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Pandemic Fatigue: A New Concern About Americans’ Mental Health

By: Emma Weinert

I’m sure we have all heard by now, and may have said to ourselves, “I’m just sick of this.” After months of being in the coronavirus pandemic, many people are experiencing pandemic fatigue, the feeling of pure exhaustion due to the virus. Dealing with emotions such as fear, anxiety, loneliness, and hopelessness every day can easily drain a person’s energy. The hope and unity people felt in the spring has now turned into exhaustion and frustration. People are done with putting teddy bears in their windows and drawing rainbows with chalk on their driveways and sidewalks. Many people, if not everyone, are sick of the stay-at-home orders and restrictions. Many people are afraid of getting sick or their loved ones getting sick. Many people are also scared they will lose their jobs, or have already lost their jobs. 

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The main symptoms of pandemic fatigue include increased irritability, depression, trouble sleeping or oversleeping, overeating or undereating, feeling run-down, and having a lack of motivation. Even though these symptoms are similar to those of a mental health disorder, it is important to note that pandemic fatigue is not a mental health disorder but rather a normal human response to this kind of situation. Humans are naturally social beings, and whether you consider yourself to be an extrovert, introvert or anything in between, it is hard having less face-to-face interaction than usual. 

Some people have been using “retail therapy” to cope with pandemic fatigue, so spending money online is greater than ever before.  Even though most of the retail industry is facing uncertainty due to the pandemic, several US-based direct-to-consumer-brands selling non-essential items have experienced record-breaking online sales. While online shopping is fun and getting new items can feel exciting, “retail therapy” is not going to take away the distress people are feeling due to the pandemic. If people spend more money than they have, they may end up with significant levels of debt overtime, which can lead to even more stress and anxiety.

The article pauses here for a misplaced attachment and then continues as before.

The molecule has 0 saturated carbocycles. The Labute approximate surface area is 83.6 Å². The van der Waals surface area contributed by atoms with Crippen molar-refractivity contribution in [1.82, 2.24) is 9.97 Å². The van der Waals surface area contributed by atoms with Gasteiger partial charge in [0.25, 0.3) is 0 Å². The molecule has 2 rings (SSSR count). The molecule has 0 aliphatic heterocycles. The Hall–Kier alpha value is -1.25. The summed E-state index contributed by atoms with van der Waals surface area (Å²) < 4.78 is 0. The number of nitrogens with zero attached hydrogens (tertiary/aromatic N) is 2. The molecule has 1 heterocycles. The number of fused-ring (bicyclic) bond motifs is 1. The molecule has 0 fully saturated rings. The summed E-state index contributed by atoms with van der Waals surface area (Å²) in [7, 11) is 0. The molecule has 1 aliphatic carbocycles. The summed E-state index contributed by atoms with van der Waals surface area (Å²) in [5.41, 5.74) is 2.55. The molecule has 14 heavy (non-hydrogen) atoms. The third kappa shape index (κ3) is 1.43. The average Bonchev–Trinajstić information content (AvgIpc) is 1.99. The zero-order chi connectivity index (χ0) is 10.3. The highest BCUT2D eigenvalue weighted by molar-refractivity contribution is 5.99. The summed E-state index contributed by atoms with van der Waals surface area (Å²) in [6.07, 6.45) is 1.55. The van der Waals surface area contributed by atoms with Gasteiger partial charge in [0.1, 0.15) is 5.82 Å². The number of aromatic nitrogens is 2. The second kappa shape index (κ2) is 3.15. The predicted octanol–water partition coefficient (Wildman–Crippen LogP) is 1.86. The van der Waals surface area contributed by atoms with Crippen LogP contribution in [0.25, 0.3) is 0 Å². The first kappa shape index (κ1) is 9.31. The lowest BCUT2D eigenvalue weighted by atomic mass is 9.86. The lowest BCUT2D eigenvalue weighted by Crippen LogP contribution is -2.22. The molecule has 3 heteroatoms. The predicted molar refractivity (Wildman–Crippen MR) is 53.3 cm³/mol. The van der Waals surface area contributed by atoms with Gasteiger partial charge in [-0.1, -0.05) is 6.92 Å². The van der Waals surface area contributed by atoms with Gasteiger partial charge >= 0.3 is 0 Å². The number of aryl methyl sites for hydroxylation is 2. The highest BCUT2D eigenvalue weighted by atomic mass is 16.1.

Since we are living in uncertain times, it is important that we take care of ourselves physically, mentally and emotionally. Here are 5 healthy ways we can cope with pandemic fatigue. Even though these coping mechanisms are pretty simple, they are effective:

  1. Create a routine for yourself. Our brains and bodies generally perform better when we have a routine. Without a routine, in just a single day alone, you could be making hundreds of little decisions, and the stress and anxiety will add up. Having a routine can take this pressure off of you, and you won’t have to spend time and energy making little decisions. 
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  1. Take a break from or limit your intake of the news and social media. For most people, there is no need to know the daily tally of coronavirus infections and deaths. While I think social media can be used in positive ways and has helped people communicate with each other during quarantine, sometimes it is really nice to take a break from social media. You do not need to know everyone’s opinions surrounding politics, current events, etc. all the time, and mindlessly scrolling through social media is not going to do you any good. 
  1. Get outside. Even though it is getting colder outside, it is still good to spend some time outdoors. A simple walk  can reduce feelings of depression and boost your energy level. Taking time to unplug and notice what’s around you can be really therapeutic. Focusing on what’s around you rather than what’s stressing you out can be really helpful during these stressful times. 
  1. Find a new hobby. Finding a new hobby that you enjoy will not only relieve stress, but will give you something to look forward to everyday. If you find a hobby you enjoy, you will feel motivated to make the best of your day, and you will have something to take your mind off of the pandemic. You will also learn more about yourself by trying out new hobbies and finding new hobbies you enjoy, which will be helpful in the long run.  

Sources:

https://connect.uclahealth.org/2020/07/07/7-steps-to-reduce-pandemic-fatigue/

https://www.nytimes.com/2020/10/17/us/coronavirus-pandemic-fatigue.html

https://www.psychologytoday.com/us/blog/the-new-normal/202009/depression-and-pandemic-fatigue

https://ketteringhealth.org/mediaroom/articles/index.cfm?x=927

https://www.altamed.org/articles/why-having-routine-during-quarantine-so-important

https://www.samhealth.org/about-samaritan/news-search/2020/08/07/getting-outdoors-each-day-can-reset-your-outlook-covid-19

https://www.flagshipbanks.com/blog/retail-therapy-online-shopping-in-covid-19

https://www.healthline.com/health/retail-therapy#is-it-bad

https://baptisthealth.net/baptist-health-news/alcohol-and-drug-use-on-the-rise-during-covid-19-pandemic/

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